Auctioneer starts treasure hunt
Updated: 2013-02-08 04:46
By MICHAEL BARRIS in New York and SHI JING in Shanghai (China Daily)
North America targeted for arts as Beijing firm takes on global giants
A major Chinese auction house is seeking Asian treasure in North America, as China's art and antiques market shows it still has life despite a downturn.
"We want to get more items to bring back to China for auction,'' said Richard He, chief North America representative of China Guardian Auctions.
Chinese auction houses offer better value than those in New York, he said.
The second-biggest auctioneer on the Chinese mainland will try to collect treasures, such as Chinese sculptures, oil paintings, calligraphy, handicrafts, books and ancient coins, during visits to Toronto, New York and San Francisco in the coming weeks.
The tour continues Beijing-based Guardian's efforts to take on its larger domestic rival, Beijing Poly International Auction, as well as the dominant art-auction houses, Christie's and Sotheby's, for a bigger slice of the global art market.
In October, Guardian began challenging the big players with a Hong Kong auction that took a mainland auctioneer outside the mainland for the first time. After the auction generated sales of HK$455 million ($59 million), China Guardian said it would begin conducting auctions each spring and fall in the city.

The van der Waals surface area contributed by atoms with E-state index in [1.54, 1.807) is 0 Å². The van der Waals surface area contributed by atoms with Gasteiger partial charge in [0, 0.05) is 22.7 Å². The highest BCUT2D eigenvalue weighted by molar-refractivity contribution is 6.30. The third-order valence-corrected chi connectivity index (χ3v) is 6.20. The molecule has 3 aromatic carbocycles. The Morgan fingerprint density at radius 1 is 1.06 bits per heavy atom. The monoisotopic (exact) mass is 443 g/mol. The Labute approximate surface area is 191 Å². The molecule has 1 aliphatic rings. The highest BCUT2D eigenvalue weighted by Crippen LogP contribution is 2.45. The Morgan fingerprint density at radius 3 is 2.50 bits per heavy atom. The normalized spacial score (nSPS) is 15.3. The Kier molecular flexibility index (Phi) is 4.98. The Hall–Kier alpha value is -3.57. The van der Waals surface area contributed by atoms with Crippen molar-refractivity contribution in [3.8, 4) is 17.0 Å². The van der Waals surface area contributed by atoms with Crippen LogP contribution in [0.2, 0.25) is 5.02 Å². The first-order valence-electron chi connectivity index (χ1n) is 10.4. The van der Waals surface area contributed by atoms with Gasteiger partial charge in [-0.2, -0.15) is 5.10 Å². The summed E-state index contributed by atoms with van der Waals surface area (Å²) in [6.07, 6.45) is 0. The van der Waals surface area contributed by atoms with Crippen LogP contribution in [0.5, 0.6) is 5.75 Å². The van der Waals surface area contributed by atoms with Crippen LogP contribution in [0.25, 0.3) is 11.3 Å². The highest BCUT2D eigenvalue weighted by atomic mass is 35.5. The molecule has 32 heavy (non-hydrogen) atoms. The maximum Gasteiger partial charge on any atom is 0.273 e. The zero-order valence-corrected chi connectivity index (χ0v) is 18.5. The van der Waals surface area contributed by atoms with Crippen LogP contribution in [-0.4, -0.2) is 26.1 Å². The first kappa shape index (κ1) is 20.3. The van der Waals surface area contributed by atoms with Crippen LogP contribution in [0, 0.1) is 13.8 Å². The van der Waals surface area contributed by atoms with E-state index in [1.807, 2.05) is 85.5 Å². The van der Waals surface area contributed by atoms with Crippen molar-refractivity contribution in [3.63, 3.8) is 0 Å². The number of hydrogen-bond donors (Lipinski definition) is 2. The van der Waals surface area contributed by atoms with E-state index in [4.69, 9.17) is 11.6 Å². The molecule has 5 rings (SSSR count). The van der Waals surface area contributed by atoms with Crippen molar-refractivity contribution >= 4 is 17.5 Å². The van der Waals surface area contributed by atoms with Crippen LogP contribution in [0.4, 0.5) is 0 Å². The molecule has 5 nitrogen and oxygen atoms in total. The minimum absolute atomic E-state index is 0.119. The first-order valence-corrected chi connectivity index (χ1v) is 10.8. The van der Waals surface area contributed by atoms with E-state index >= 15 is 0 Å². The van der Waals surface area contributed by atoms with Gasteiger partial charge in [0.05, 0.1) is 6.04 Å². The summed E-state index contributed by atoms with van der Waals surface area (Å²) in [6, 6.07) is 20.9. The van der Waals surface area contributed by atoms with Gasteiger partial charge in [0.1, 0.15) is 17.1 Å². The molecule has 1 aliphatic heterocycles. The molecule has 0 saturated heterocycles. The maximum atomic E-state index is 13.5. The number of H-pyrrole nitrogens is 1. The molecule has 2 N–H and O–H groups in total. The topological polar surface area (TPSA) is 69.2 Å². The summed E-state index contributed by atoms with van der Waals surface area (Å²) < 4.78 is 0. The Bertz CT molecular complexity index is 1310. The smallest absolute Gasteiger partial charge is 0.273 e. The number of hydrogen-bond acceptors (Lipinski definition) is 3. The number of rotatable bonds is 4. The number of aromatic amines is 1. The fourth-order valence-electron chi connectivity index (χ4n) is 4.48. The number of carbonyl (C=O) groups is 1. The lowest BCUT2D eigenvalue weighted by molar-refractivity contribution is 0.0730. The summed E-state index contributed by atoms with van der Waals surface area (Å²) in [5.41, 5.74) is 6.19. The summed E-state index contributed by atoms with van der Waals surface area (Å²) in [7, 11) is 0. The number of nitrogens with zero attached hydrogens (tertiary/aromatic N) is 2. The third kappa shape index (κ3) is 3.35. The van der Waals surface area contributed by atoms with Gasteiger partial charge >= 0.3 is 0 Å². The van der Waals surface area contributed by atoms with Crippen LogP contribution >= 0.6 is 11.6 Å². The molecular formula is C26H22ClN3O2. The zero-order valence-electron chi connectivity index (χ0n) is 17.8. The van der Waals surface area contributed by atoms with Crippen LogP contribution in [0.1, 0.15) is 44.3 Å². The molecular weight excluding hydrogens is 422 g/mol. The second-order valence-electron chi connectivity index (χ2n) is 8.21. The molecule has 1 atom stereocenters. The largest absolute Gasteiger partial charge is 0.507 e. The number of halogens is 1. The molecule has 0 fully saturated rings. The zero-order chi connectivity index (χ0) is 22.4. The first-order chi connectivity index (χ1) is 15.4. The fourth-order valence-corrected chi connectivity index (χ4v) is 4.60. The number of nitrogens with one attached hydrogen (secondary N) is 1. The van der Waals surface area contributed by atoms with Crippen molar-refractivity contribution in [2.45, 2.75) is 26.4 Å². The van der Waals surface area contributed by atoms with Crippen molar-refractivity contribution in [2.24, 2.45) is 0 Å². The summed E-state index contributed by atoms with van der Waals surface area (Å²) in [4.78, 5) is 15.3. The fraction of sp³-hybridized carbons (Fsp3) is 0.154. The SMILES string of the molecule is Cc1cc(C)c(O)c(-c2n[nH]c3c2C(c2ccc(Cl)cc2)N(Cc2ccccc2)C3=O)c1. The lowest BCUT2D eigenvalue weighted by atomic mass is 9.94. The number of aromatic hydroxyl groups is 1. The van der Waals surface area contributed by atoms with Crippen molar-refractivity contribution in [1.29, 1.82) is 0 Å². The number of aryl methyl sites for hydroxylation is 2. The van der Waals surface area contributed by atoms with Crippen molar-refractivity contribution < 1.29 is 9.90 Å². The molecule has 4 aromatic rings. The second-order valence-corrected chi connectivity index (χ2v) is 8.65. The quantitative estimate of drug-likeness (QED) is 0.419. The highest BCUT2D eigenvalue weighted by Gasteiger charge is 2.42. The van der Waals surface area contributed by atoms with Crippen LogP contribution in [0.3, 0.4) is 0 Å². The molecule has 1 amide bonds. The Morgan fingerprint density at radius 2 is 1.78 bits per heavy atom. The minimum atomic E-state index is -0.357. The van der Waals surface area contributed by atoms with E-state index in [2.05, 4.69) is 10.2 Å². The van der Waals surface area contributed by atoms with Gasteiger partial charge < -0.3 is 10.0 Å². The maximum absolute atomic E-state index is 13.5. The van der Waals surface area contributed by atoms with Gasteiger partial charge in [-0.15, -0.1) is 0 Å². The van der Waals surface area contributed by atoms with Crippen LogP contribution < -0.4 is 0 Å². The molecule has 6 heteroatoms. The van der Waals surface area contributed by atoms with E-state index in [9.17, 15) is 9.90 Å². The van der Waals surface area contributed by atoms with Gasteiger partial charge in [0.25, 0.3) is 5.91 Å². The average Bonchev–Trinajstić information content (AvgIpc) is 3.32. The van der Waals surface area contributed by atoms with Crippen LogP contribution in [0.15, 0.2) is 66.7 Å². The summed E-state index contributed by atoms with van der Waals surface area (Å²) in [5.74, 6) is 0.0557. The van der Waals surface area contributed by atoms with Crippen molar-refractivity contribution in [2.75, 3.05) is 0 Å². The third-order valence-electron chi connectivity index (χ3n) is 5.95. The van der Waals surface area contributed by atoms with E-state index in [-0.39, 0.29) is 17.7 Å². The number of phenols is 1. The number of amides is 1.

The value of works sold at auction in China surged for three years up to 2012. The country passed the US as the world's biggest art and antiques market in 2011, capturing an estimated 30 percent of the global total, up from 23 percent a year earlier.
But the Chinese market stumbled last year. The cooling economy, alleged sales of inauthentic works and other factors took a toll. In 2012, total sales at China Guardian and Poly Auction more than halved. Meanwhile, sales at Sotheby's and Christie's in Hong Kong also fell, wiping $2.4 billion off the country's art market, Art Newspaper reported.
Despite the downturn, the market remained resilient. Last year saw Guardian auction 22,695 items in four sales, generating a nation-leading 51.62 billion yuan ($8.19 billion) in trade, the auction house said. That total included the sale of Chinese painter Li Keran's landscape, Shao Shan, for 1.24 billion yuan.
In October 2011, Guardian's vice-president and director, Kou Qin, told BlouinArtInfo that the auction house's plan to open a New York office was aimed at gaining a better understanding of how Sotheby's and Christie's worked. Guardian opened the Manhattan office two months later.
Considering the way the market has grown in the US, Kou said, "the US can be an example for the future Chinese market".
"The US art market has such influence and credibility," Kou said. In China, however, "collectors love art but don't have experience," he said. "We are trying to build up the credibility of buyers."
Li Feng, deputy director of Minsheng Art Museum Shanghai, said Chinese collectors prefer to complete their collection on the mainland, to avoid the paperwork involved in taking the works back from overseas.
Concerning the less-than-stellar performance of the Chinese art auction market in 2012, Li said things won't change much in 2013.
But Li said works of real quality will always hold up their value.
"Collectors are always waiting for the really good ones," he said.
Too much importance has been attached to price rather than the artistic value.
"Cultural tradition handed down over years should be the essence of art collection. Investment should be an added value. But at present, it seems that the whole scenario is upside down," he added.
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Hu Haidan in New York contributed to this story.